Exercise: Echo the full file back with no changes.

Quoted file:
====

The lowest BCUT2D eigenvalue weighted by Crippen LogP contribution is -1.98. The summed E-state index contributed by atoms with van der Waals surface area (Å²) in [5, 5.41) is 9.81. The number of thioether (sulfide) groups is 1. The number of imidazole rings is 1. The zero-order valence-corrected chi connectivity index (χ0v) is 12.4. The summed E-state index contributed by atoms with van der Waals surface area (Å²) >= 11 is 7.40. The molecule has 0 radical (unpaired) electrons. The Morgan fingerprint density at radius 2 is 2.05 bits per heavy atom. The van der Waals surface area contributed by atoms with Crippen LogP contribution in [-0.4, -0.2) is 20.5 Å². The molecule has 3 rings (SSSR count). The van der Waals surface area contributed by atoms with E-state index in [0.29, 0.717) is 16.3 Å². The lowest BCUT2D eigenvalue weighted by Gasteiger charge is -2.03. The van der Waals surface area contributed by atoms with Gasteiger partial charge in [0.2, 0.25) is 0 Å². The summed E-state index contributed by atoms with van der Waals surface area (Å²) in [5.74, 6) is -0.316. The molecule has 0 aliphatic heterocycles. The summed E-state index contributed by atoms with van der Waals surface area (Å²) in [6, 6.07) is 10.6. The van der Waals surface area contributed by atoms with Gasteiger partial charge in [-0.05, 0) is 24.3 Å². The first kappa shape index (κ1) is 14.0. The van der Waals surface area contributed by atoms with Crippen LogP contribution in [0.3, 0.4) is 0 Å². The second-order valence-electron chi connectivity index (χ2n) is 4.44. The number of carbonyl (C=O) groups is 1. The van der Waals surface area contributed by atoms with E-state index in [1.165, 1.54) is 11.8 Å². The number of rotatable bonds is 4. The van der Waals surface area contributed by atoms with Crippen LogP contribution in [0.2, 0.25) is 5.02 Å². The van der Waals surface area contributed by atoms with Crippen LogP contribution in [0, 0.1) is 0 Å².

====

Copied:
The lowest BCUT2D eigenvalue weighted by Crippen LogP contribution is -1.98. The summed E-state index contributed by atoms with van der Waals surface area (Å²) in [5, 5.41) is 9.81. The number of thioether (sulfide) groups is 1. The number of imidazole rings is 1. The zero-order valence-corrected chi connectivity index (χ0v) is 12.4. The summed E-state index contributed by atoms with van der Waals surface area (Å²) >= 11 is 7.40. The molecule has 0 radical (unpaired) electrons. The Morgan fingerprint density at radius 2 is 2.05 bits per heavy atom. The van der Waals surface area contributed by atoms with Crippen LogP contribution in [-0.4, -0.2) is 20.5 Å². The molecule has 3 rings (SSSR count). The van der Waals surface area contributed by atoms with E-state index in [0.29, 0.717) is 16.3 Å². The lowest BCUT2D eigenvalue weighted by Gasteiger charge is -2.03. The van der Waals surface area contributed by atoms with Gasteiger partial charge in [0.2, 0.25) is 0 Å². The summed E-state index contributed by atoms with van der Waals surface area (Å²) in [5.74, 6) is -0.316. The molecule has 0 aliphatic heterocycles. The summed E-state index contributed by atoms with van der Waals surface area (Å²) in [6, 6.07) is 10.6. The van der Waals surface area contributed by atoms with Gasteiger partial charge in [-0.05, 0) is 24.3 Å². The first kappa shape index (κ1) is 14.0. The van der Waals surface area contributed by atoms with Crippen LogP contribution in [0.3, 0.4) is 0 Å². The second-order valence-electron chi connectivity index (χ2n) is 4.44. The number of carbonyl (C=O) groups is 1. The van der Waals surface area contributed by atoms with E-state index in [1.165, 1.54) is 11.8 Å². The number of rotatable bonds is 4. The van der Waals surface area contributed by atoms with Crippen LogP contribution in [0.2, 0.25) is 5.02 Å². The van der Waals surface area contributed by atoms with Crippen LogP contribution in [0, 0.1) is 0 Å².